Although Ms. Troutner [made] it clear to [respondents] that they could still make efforts on their own to complete counseling and to address issues of concern, [respondents] have largely chosen not to do so. They are now working and have maintained the same residence for some months, and they have family support available; however, neither [respondent] has made any effort to complete any of the counseling or treatment required by [DSS].

        The Court notes that both [respondents] have made statements to DSS workers and others that they were willing to do whatever they needed to do to get [F.L.R.] back, but both have generally failed to follow through with actions to demonstrate this. Although [respondents] clearly love [F.L.R.], they lack the understanding and motivation to act in their child's best interest.

    The trial court then made the following conclusions of law:
        1.    Based upon the foregoing findings of fact, the Court concludes as a matter of law that grounds exist for the termination of the parental rights of the parents of this child, under the provisions of G.S. 7B-1111 in that:

            (A)    they have willfully left [F.L.R.] in foster care for more than 12 months without showing reasonable progress under the circumstances has been made in correcting the conditions which led to her removal, and

            (B)    the parental rights of [H.B.R.] with respect to two of her other children have been terminated involuntarily by a Court of competent jurisdiction, and

            (C)    the parents have neglected [F.L.R.] within the meaning of G.S. 7B-101, and

            (D)    with reference to the ground of neglect, even after considering evidence of changed circumstances, the Court concludes that a repetition of neglect is likely.

        2.    That it is in the best interest of[F.L.R.] that [respondent's] parental rights be terminated so that she may be placed for adoption, and the Court finds the grounds alleged in the petition sufficient to terminate parental rights.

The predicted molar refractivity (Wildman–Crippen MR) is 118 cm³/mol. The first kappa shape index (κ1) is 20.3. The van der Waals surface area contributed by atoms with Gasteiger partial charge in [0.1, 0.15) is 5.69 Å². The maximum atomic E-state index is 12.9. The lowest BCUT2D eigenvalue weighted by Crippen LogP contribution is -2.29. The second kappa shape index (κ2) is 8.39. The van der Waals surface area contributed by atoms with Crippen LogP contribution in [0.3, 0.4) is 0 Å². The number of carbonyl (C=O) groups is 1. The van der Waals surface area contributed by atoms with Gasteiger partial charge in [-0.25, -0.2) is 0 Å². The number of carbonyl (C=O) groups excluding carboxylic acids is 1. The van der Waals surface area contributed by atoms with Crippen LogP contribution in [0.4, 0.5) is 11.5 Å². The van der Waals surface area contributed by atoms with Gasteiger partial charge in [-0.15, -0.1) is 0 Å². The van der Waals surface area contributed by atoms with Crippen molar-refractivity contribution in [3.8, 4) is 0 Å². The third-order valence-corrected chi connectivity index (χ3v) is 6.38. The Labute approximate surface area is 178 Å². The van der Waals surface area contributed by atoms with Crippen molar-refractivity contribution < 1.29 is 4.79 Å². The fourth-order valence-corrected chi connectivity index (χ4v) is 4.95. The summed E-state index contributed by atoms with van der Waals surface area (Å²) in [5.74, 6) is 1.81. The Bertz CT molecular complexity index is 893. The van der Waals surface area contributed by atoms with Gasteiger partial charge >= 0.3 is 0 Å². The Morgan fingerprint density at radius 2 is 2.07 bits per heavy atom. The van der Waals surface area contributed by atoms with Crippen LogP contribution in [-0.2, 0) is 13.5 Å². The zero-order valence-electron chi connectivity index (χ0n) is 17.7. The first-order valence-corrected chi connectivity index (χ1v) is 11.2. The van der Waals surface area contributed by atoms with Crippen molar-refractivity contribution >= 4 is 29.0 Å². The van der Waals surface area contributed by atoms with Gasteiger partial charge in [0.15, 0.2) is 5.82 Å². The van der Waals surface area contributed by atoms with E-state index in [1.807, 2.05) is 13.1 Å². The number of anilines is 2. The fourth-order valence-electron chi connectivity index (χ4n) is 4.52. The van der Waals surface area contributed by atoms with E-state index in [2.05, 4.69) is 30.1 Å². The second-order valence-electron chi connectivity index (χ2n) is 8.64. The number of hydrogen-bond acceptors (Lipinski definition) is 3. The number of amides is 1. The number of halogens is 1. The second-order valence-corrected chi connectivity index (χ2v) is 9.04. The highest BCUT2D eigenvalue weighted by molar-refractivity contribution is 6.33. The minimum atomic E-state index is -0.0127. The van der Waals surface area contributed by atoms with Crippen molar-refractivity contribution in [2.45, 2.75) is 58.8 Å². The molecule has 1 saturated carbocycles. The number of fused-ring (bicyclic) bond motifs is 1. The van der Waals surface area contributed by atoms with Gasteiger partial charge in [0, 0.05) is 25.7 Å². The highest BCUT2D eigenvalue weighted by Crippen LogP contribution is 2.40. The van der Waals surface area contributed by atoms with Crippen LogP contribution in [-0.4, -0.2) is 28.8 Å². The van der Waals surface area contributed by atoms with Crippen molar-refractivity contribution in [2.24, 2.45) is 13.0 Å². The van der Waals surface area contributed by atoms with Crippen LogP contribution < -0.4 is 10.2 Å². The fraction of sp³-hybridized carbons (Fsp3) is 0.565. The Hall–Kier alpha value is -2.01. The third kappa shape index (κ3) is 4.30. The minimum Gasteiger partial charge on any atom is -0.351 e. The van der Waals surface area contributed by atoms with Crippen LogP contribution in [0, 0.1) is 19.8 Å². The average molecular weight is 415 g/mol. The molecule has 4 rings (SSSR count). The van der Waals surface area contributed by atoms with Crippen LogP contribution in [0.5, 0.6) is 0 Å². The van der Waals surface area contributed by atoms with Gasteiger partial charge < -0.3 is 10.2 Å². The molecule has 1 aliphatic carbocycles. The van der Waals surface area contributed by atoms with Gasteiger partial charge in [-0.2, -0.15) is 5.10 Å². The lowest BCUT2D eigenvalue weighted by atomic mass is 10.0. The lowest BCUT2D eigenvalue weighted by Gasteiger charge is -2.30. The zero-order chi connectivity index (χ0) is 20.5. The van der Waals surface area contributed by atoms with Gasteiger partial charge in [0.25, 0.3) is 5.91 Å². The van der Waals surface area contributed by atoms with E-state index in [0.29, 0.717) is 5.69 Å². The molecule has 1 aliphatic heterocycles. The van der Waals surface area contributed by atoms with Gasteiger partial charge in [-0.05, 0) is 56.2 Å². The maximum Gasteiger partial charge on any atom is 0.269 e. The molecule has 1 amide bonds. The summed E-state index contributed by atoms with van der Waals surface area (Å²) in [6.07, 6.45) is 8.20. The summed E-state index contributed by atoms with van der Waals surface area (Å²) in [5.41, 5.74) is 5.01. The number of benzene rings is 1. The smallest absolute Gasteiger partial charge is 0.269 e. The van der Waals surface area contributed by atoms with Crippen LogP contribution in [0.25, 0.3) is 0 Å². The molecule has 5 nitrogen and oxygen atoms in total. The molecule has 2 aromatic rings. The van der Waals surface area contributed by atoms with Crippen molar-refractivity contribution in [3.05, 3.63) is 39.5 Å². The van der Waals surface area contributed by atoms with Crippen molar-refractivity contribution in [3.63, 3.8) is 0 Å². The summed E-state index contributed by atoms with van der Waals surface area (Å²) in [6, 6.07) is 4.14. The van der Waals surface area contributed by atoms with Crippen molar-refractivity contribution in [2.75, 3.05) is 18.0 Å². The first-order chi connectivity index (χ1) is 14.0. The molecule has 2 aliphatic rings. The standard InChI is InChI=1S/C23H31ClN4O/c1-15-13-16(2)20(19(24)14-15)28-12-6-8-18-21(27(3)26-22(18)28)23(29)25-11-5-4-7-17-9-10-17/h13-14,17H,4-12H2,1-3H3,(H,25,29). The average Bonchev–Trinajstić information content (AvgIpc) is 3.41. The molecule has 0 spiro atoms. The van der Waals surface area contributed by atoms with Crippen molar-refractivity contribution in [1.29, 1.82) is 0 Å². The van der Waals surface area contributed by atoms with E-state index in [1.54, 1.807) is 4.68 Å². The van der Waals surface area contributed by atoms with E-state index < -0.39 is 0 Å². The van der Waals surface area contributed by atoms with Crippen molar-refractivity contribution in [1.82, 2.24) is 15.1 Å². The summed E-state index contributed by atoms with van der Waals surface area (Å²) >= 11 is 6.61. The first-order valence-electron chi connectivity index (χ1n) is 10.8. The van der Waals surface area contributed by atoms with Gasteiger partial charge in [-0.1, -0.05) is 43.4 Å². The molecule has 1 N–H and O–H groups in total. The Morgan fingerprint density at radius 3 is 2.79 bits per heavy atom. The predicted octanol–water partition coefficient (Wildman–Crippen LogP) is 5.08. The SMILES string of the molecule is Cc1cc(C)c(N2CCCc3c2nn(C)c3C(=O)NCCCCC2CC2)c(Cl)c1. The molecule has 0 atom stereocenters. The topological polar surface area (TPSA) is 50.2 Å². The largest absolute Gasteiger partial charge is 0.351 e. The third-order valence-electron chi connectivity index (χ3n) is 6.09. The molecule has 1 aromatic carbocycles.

At the disposition phase of the hearing, the trial court made additional findings regarding the needs and emotional development of [F.L.R.] and found "[t]hat there is no reasonable hope that within a reasonable period of time [respondents] can correct the conditions to provide for the emotional and physical needs of [F.L.R.]" The trial court further found that "[t]he Guardian Ad Litem concurs with [DSS's] recommendations that respondent parents' parental rights be terminated." Respondents appeal.
    Although respondents do not directly controvert the findings of the trial court, they argue that some of the trial court's findings of fact were not supported by clear, cogent, and convincing evidence and that the facts do not support the trial court's conclusions of law. Respondents emphasize how they have complied with the treatment plans recommended by DSS and the steps that they have taken to change their lives. Respondent J.R. also asserts that the trial court abused its discretion in making its disposition and that the trial court erred in not entering its order in the requisite time period. Pertinent facts, as respondents allege them, are set forth in the discussion below. Respondent H.B.R. does not make any arguments on her assignments of error four, ten, eleven, and twelve, and these assignments of error are deemed abandoned. N.C.R. App. P. 28(b)(6).

I.